PowerShell, Remoting, Scripting
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PowerShell 2.0 remoting guide: Part 12 – Using CredSSP for multi-hop authentication

I’ve published a free book on PowerShell 2.0 remoting. You can download it at:
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In this part of the remoting series, we look at how CredSSP can be used for multi-hop authentication in PowerShell remoting. CredSSP and multi-hop support are not features of PowerShell 2.0 or PowerShell remoting, per se. Credential Security Service Provider (CredSSP) is a new security service provider that enables an application to delegate the user’s credentials from the client to the target server. Multi-hop support in Windows Remote Management uses CredSSP for authentication. Since PowerShell 2.0 remoting is built on top of WinRM, we can use CredSSP to perform multi-hop authentication.

So, what is multi-hop authentication?

Well, let us look at an example to understand what is multi-hop authentication. Imagine a group of computers as shown here and you establish a remoting session from computer A (client) to computer B (server) and then from computer B, you try to create a file in a file share on computer C.

CredSSP example CredSSP example

Now, within the remoting session to computer B, we want to execute a command — as below — to create test.txt on computer C.

Error without CredSSP Error without CredSSP

This command results in an “Access Denied” error as shown above. This command fails since the remote session tries to access the file share using the machine credentilas instead of the credentials used to invoke the remote session. We could have successfully created the text file if there was a way to pass or delegate credentials from the client so that we can authenticate to the file share. This is what is called multi-hop authentication and PowerShell remoting enables this using CredSSP.

How do we delegate credentials?

The cmdlets to create a remoting session — Invoke-Command, Enter-PSSession and New-PSSession — have a parameter to specify the authentication method as CredSSP. However, before we use this parameter, we need to enable credSSP on the computers participating in multi-hop authentication. Also, when enabling CredSSP, we need to specify the role — client or server — of a computer. A client is the computer from which the remoting session is initiated and server is the computer from which the multi-hop authentication is triggered. So, from the above example, we need to enable  CredSSP authentication on computer A and computer B.

PowerShell 2.0 has Enable-WSManCredSSP, Disable-WSManCredSSP and Get-WSMANCredSSP cmdlets to manage CredSSP authentication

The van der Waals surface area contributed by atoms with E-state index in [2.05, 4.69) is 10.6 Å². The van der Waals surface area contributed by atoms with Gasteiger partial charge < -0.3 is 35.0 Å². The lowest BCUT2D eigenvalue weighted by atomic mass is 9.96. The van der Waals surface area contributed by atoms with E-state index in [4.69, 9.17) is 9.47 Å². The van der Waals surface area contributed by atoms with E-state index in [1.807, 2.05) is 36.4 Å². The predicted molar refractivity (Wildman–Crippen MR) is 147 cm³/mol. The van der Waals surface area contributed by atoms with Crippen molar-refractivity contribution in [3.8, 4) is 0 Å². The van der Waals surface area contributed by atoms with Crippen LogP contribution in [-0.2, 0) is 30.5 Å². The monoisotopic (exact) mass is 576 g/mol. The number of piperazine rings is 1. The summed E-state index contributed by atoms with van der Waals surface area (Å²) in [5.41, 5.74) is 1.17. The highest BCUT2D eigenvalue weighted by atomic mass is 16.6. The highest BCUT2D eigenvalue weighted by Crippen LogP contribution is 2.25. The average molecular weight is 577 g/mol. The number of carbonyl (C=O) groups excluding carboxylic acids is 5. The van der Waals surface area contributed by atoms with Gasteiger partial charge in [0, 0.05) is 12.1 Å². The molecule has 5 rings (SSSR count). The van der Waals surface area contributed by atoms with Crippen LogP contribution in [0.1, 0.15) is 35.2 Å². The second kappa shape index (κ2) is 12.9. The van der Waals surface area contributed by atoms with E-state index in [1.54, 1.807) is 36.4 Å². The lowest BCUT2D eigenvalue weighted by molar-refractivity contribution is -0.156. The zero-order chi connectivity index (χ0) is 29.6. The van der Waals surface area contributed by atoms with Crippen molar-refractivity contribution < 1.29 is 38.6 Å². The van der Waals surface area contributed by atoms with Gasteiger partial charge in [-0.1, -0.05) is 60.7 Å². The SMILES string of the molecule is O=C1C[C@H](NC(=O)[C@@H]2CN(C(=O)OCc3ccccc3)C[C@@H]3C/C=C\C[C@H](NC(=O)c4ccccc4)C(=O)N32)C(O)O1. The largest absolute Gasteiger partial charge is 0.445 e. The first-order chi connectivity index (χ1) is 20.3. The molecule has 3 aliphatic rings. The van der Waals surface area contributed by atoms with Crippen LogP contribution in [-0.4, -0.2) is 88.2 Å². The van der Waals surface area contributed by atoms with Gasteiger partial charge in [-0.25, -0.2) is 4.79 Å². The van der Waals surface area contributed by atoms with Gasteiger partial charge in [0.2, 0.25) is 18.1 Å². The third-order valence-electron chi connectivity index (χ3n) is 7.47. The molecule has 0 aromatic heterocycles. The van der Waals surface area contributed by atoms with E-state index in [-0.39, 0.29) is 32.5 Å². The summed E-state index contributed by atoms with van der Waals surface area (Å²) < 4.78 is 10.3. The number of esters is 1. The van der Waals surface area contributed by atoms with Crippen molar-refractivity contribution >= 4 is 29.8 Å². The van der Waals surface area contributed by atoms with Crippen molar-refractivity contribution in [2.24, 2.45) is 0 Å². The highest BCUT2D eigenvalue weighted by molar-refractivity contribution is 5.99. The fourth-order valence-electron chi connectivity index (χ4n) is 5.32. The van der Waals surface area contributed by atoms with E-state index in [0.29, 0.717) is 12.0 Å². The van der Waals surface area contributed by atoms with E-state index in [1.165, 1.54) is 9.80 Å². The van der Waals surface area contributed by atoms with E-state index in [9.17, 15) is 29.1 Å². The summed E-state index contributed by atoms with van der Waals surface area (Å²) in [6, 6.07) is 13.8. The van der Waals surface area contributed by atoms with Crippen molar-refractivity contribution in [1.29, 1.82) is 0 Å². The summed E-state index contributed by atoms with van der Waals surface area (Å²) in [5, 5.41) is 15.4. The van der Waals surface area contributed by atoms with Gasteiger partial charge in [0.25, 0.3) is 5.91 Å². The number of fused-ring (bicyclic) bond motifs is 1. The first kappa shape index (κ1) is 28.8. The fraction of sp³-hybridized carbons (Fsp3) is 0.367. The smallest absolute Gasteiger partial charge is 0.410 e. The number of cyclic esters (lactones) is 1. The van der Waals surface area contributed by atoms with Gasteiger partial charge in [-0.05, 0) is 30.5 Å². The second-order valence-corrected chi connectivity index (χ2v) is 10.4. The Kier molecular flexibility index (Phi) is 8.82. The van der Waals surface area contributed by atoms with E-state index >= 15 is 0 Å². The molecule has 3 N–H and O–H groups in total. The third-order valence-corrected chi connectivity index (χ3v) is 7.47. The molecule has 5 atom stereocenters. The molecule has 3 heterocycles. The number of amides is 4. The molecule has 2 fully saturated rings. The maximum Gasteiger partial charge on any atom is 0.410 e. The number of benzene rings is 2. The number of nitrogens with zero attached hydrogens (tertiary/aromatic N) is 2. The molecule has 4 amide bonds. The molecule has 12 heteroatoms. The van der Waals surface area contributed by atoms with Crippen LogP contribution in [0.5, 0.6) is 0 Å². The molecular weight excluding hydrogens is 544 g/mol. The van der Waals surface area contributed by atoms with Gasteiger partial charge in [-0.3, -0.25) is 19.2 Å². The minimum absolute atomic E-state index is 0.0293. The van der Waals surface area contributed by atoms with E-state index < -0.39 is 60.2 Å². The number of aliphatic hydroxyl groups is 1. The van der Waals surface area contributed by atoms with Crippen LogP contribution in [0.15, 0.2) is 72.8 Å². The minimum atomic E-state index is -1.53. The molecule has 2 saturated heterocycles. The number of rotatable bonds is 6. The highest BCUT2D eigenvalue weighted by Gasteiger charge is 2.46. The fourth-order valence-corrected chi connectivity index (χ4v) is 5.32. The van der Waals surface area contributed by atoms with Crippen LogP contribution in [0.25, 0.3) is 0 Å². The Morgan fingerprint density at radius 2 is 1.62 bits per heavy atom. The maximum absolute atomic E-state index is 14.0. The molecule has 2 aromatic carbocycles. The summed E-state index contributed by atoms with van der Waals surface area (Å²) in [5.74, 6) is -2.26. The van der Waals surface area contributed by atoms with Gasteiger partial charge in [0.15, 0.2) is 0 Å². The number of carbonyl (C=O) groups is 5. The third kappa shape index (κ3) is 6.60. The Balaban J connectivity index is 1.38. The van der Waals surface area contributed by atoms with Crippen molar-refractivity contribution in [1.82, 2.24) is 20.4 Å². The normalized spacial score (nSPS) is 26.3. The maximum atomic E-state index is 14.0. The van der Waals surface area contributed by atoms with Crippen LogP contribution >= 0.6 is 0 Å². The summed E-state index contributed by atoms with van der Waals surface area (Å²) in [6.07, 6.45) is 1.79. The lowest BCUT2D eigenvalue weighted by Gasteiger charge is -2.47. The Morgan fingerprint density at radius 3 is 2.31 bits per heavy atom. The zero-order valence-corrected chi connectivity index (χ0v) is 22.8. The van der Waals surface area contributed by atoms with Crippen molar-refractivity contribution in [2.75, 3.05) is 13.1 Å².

Let us now look at how we enable WSManCredSSP and specify client / server roles. First, let us enable CredSSP on computer A.

Note: You need to run these cmdlets in an elevated prompt.

As shown here, you can use Enable-WSManCredSSP cmdlet to enable CredSSP authentication and specify the computer role as client. When the computer role is defined as a client, you can also specify the DelegateComputer parameter to specify the server or servers that receive the delegated credentials from the client. The delegateComputer accepts wildcards as shown above. You can also specify “*” to specify all computers in the network.

When Enable-WSManCredSSP cmdlet is used to enable CredSSP on the client by specifying client in the role parameter. The cmdlet then performs the following:

  • The WS-Management setting <localhost|computername>\Client\Auth\CredSSP is set to true.
  • Sets the Windows CredSSP policy AllowFreshCredentials to WSMan/Delegate on the client.

Now, we will enable CredSSP on computer B and deginate that as server.

The above cmdlet enables CredSSP on computer B and sets the WS-Management setting <localhost|computername>\Service\Auth\CredSSP is to true. Now, we can use Invoke-Command to run the script block as shown at the beginning of this post. However, we will specify the authentication method as CredSSP and pass the credentials.

CredSSP Authentication CredSSP Authentication

As you see here,  we see the output from Create() method which shows the details of the newly created file.

Caution: CredSSP authentication delegates the user’s credentials from the local computer to a remote computer. This practice increases the security risk of the remote operation. If the remote computer is compromised, when credentials are passed to it, the credentials can be used to control the network session.

You can use Disable-WSManCredSSP to disable CredSSP authentication on a client or a server computer.

You can use Get-WSManCredSSP cmdlet to verify if a computer has CredSSP enabled and also the role (client/server).

This is it for now. We will look at few more aspects of PowerShell remoting in the next part of this series. Stay tuned..!

Filed under: PowerShell, Remoting, Scripting


Ravikanth is a principal engineer and the lead architect for Microsoft and VMware virtualized and hybrid cloud solutions within the Infrastructure Solutions Group at Dell EMC. He is a multi-year recipient of Microsoft Most Valuable Professional (MVP) award in Windows PowerShell (CDM) and Microsoft Azure. Ravikanth is the author of Windows PowerShell Desired State Configuration Revealed (Apress) and leads Bangalore PowerShell and Bangalore IT Pro user groups. He can be seen speaking regularly at local user group events and conferences in India and abroad.